In this latest series, Zorro Rides Again, we’ve been examining the effects that Zorro’s actions in the name of justice might have in actually perverting those ideals if filtered through the wrong lens. Thus, we’ve introduced his first “Super-villain” by transforming his long-time foil, Sgt. Gonzales into the maniacal El Galgo—“The Hound” who chases after Zorro’s “Fox.” El Galgo is twisted by his hatred for Zorro to where he loses all sense of his own identity; he’s simply a walking bundle of rage, literally scarred into madness by Zorro. So that’s one aspect of how his best-meaning intentions have gone awry but we’ve even furthered that quotient by introducing the character of Lady Zorro—a widow who lost her family to military brutality and has now taken Zorro’s masked crusade as inspiration to pursue her own path of vengeance. As opposed to Zorro’s rallying cry of “JUSTICE! Justice for all!,” Lady Zorro’s motto is “VENGEANCE! Vengeance is mine!” So, the question is, can Zorro reconcile these dark shadows that have arisen in his wake? Or does his ongoing battle for justice finally meet its end?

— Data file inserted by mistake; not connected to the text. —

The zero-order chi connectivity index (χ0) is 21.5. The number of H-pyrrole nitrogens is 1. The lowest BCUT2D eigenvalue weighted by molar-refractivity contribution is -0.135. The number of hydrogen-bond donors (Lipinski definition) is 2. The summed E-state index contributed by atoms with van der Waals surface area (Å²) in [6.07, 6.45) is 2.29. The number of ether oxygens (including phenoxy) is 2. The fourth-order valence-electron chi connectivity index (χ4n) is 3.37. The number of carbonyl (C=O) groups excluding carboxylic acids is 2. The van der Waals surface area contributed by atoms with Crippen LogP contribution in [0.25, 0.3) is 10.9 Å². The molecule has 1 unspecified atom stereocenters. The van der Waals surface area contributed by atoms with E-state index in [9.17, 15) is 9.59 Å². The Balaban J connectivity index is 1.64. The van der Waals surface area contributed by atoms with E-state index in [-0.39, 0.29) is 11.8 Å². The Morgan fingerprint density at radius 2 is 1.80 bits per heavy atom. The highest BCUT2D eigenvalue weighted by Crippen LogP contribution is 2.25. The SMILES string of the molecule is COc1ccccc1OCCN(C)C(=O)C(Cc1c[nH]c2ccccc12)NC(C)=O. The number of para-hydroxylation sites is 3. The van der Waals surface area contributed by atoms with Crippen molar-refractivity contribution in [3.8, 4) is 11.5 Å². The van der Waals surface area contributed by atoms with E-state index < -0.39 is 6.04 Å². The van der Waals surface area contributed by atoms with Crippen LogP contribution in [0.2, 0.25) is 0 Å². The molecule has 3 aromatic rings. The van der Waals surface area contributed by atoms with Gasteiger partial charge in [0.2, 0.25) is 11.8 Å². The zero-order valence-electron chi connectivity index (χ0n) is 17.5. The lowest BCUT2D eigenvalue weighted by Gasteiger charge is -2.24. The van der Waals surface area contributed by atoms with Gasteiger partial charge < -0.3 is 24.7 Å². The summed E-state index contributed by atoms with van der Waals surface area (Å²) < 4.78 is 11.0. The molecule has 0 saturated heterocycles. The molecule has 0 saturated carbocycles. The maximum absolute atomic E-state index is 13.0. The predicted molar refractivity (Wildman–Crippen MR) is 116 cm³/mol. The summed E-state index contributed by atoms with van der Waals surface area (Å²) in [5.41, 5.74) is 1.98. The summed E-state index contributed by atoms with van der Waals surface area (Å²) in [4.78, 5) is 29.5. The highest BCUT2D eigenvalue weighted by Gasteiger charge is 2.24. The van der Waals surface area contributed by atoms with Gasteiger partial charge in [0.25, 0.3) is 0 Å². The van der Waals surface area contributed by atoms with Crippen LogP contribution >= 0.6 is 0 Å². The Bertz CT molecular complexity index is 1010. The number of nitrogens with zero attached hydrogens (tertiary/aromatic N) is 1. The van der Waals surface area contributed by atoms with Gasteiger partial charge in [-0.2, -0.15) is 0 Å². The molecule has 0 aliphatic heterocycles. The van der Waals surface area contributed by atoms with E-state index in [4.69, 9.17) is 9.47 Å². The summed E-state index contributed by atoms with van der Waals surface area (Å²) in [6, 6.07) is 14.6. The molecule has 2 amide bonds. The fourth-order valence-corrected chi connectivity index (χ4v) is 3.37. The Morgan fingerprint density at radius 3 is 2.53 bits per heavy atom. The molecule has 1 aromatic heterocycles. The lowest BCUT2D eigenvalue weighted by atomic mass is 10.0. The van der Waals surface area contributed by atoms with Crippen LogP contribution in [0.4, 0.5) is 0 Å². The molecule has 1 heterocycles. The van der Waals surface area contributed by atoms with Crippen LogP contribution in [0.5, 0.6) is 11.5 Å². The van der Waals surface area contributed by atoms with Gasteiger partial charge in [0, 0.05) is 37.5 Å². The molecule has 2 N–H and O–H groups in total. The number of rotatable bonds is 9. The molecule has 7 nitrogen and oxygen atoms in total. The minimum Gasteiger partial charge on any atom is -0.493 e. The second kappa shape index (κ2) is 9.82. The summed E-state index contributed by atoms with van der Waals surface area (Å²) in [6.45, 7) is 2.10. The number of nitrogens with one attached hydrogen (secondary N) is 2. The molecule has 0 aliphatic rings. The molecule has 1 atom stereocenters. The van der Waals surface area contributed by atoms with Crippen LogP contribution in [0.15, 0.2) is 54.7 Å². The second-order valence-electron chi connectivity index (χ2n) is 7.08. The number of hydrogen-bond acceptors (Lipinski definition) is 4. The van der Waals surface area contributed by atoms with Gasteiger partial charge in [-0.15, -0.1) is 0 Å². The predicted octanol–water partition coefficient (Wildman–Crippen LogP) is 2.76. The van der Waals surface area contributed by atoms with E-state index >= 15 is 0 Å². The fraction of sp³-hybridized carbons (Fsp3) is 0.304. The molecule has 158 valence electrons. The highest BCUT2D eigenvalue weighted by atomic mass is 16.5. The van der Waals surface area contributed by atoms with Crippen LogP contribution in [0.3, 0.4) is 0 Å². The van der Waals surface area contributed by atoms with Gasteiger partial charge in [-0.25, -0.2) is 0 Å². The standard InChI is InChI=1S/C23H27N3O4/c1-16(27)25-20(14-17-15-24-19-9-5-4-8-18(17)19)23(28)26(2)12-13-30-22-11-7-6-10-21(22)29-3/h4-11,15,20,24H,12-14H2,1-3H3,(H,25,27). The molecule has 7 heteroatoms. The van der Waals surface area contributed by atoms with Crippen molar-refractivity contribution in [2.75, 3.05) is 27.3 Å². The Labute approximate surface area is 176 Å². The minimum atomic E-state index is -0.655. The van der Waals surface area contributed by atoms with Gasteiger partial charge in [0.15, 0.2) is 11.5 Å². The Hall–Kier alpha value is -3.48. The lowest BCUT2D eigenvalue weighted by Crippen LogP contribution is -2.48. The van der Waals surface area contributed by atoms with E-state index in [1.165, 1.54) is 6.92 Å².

Wagner: This series has been an absolute blast, from the word “Go!” If you’re not familiar with how I came to even be doing this book, here’s back-story: I thought Dynamite had done a great job with their all-new take on The Lone Ranger; it managed to modernize the approach to the character and the narrative while still retaining the familiar motifs that made the Ranger such a pop culture icon for so many years. When I read online that Dynamite had also secured the rights to Zorro, I immediately contacted them and asked to be involved, since I’ve just loved Zorro for years and years. John Cassiday had been doing an impressive run as the cover artist on TLR and so I offered to do the same for the big Z—signing on as the regular cover artist.